JUPITER, Fla. — Less than a year after making his big league debut, Paul DeJong was rewarded with a long-term deal. And that was worth hugs all around.
The shortstop and the St. Louis Cardinals agreed Monday to a $26 million, six-year contract that includes team options for 2024 and 2025.
"It gives me a sense of security, just knowing that I'm going to be here and kind of just confirms my thoughts about wanting to be a Cardinal for my life," DeJong said. "To me to be able to sign a potentially eight-year deal just seems like I'm cementing myself in the Cardinals organization. I don't ever want to leave."
The 24-year-old hugged his parents and grandparents before the news conference to announce the deal.
DeJong made his major league debut last May 28 and hit .285 with a team-high 25 homers and 65 RBIs in 108 games. He was selected by St. Louis from Illinois State in the fourth round of the 2015 draft.
DeJong played only 246 minor league games. Batting mostly third, he hit .298 with eight homers in July.
"As you know, we're committed to winning at the major league level through scouting and player development, and Paul is a great example of this," owner Bill DeWitt Jr. said.
DeJong's deal covers up to four years of arbitration eligibility and the options extend to two years of free agent eligibility.
St. Louis started nine different shortstops over the past 10 opening days, including Pete Kozma (2013), Rafael Furcal (2012), Ryan Theriot (2011) and Khalil Greene (2009).
"My time with the Cardinals, we've always been searching for that shortstop," said John Mozeliak, who has headed the team's baseball operations for 11 years. "This does give us the level of comfort that we have signed someone that we know can play there for a long time."
DeJong is 3 for 14 with a double and two RBIs so far this spring training.
"I'm just really happy about how this is working out and really excited to play Cardinals baseball long term," DeJong said.
Cardinals center fielder Tommy Pham knows the numbers. He has a feel for how much the analytics adore his production, is aware of how his 2017 season was unlike any other in Cardinals history, and can name the players who did some of the things he did (see: Trout, Mike). He can recite each of the stats on the back of his baseball card and also explain how he intends to improve each of them.
But all of that was secondary Monday to something else he’s knows well.
Baseball is a business.
And sometimes it has bite.
The Cardinals announced Monday that they renewed Pham. That means the Cardinals and their center fielder were unable to come to an agreement on his salary for the 2018 season, so the Cardinals used their right to impose a salary on him. They could have tagged him with the minimum. They awarded him a $570,000 salary — one of the largest for a third-year player.
Discussions with the team about a two-year deal never really gained traction, Pham said. He signed the renewal notice Monday.
“I know what numbers I need to put up, to reach, whatever I’m willing to reach,” Pham said. “I’m from Vegas. I’m a betting individual.”
A two-year deal didn’t interest Pham because he will be arbitration-eligible next winter, and with his service time and games played he could get a relative windfall. When he reaches arbitration he will have all of his production at his back as his platform for his salary. That includes this past season when he stole more than 20 bases, hit more than 20 homers, and had a batting average better than .300, while also slugging better than .500.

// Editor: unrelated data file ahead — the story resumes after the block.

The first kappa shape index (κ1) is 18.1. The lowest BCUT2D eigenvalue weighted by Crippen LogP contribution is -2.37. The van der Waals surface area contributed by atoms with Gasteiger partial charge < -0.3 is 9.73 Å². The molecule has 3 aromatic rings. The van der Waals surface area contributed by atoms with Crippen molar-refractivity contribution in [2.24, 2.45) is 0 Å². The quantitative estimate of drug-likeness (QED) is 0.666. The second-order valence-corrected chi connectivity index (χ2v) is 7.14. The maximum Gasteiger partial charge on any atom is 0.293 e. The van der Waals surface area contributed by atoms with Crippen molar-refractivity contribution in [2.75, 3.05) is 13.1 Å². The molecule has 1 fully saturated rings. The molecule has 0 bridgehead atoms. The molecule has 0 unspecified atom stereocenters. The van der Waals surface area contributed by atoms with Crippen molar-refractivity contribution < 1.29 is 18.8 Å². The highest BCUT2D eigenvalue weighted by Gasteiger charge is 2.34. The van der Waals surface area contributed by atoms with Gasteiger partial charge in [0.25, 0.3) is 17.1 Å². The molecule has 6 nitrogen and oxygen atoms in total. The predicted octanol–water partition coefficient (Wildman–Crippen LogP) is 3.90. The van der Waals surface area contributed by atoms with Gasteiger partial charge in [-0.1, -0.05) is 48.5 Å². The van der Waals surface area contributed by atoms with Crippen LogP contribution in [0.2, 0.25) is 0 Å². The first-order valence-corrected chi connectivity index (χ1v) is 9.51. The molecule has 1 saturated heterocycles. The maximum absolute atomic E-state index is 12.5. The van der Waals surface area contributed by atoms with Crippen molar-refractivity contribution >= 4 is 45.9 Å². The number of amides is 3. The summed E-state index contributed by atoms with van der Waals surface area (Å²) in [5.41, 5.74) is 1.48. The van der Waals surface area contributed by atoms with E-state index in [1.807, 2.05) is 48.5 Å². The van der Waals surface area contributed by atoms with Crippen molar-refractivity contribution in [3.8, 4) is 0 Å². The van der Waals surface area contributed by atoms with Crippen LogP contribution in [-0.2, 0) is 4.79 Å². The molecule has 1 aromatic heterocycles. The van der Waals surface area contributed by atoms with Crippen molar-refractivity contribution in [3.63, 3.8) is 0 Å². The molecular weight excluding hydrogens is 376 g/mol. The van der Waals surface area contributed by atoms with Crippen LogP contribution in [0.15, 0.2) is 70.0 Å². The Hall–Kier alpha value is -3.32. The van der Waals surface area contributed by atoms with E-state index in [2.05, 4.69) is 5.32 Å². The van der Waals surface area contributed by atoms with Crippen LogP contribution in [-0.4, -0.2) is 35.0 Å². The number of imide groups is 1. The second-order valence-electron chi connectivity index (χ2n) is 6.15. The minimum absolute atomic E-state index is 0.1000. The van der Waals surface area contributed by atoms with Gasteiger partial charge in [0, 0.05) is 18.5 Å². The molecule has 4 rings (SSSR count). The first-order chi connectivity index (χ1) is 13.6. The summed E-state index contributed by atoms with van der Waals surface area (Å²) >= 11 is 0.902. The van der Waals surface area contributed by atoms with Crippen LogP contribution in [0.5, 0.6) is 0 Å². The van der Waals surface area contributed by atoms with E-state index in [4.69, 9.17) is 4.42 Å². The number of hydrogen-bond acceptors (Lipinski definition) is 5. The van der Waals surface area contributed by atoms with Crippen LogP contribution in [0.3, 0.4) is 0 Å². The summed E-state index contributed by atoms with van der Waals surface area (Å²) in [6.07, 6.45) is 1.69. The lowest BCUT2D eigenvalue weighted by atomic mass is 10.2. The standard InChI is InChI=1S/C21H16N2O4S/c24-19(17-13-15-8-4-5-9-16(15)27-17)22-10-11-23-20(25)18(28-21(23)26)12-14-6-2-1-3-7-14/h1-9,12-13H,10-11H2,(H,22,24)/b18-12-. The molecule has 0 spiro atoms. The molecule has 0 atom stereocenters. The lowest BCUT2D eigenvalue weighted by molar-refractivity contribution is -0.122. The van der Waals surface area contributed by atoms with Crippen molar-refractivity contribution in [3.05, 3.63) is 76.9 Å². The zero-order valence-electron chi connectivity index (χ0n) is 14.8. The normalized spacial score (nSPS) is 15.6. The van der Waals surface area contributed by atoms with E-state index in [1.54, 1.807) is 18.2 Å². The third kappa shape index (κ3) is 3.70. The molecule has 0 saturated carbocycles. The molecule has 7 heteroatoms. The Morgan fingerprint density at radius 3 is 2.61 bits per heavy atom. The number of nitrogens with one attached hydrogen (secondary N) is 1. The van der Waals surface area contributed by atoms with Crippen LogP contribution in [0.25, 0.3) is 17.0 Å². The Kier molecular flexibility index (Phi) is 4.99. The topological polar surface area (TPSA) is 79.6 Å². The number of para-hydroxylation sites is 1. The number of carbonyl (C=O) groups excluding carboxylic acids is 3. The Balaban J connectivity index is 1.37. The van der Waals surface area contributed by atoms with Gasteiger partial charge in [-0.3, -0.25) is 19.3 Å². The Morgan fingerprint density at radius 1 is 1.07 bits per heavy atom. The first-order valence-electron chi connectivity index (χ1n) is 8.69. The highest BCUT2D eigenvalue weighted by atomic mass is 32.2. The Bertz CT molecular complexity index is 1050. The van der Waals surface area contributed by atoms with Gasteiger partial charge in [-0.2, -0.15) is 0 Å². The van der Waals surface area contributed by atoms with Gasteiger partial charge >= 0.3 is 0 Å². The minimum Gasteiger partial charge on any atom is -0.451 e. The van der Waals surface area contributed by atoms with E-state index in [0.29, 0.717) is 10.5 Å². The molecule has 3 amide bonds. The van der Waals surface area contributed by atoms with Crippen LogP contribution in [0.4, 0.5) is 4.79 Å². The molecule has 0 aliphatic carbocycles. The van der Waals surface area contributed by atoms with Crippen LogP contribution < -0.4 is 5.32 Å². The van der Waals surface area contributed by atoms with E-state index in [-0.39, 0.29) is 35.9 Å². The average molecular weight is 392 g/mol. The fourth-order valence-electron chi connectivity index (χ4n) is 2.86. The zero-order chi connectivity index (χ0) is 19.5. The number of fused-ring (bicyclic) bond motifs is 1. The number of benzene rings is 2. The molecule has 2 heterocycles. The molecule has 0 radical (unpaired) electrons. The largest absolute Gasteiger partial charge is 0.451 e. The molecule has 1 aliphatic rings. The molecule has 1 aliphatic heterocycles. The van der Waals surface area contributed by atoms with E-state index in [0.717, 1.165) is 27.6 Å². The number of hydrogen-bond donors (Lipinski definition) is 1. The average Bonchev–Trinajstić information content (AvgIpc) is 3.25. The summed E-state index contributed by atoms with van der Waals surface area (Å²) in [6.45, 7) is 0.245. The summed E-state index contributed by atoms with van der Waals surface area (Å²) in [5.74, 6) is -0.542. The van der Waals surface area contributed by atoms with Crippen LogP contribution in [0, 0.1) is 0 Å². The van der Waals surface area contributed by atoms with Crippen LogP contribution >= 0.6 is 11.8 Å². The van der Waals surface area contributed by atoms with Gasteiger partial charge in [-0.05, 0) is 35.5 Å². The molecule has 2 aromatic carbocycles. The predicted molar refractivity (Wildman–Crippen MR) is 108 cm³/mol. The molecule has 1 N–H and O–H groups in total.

He was the first player in the Cardinals’ 127 years to have that combination of counting stats and rates.
“If you look at what I did last year, I didn’t think there was a great amount of appreciation,” Pham said. “So I took the renewal.”
In another discussion with a small group of media members that included St. Louis Post-Dispatch columnist Jesus Ortiz, Pham also said this about the potential two-year offer from the team: “The numbers didn’t add up to me and my agency and the union. Nothing made sense. I didn’t think. It’s business first and foremost. I didn’t like it. The numbers didn’t seem right. I wouldn’t sell myself short like that.”
The Cardinals, like many teams, use an internal algorithm to set their offers for players with fewer than three years of service time. This formula is shared with agents to illustrate how the team arrived at its offer and why it was unlikely to change. Discussions happen. Sometimes multi-year deals like DeJong’s emerge from those conversations, and sometimes the player’s agent argues against the algorithm used. In Pham’s case, he could argue that the algorithm didn’t take into account a number of things about his season or his career, thus far.
One would be how he produced at Class AAA, and he made the point Monday that he came a few days shy of being arbitration eligible because he was in the minors, cracking out production, for a few extra days.
The Cardinals have not had a renewal since 2008 when they renewed pitcher Anthony Reyes and also renewed Adam Wainwright. The latter’s renewal didn’t cause any consternation because it was prelude to an extension.
Pham reiterated that he’s confident he’ll turn this year into the salary he’s chasing. He stressed that he treats baseball as a business, so he knows what’s possible — for himself, and, as he had happen Monday, by the team. He said the Cardinals’ offer wasn’t “strong enough.”
“I wouldn’t sell myself short,” he said.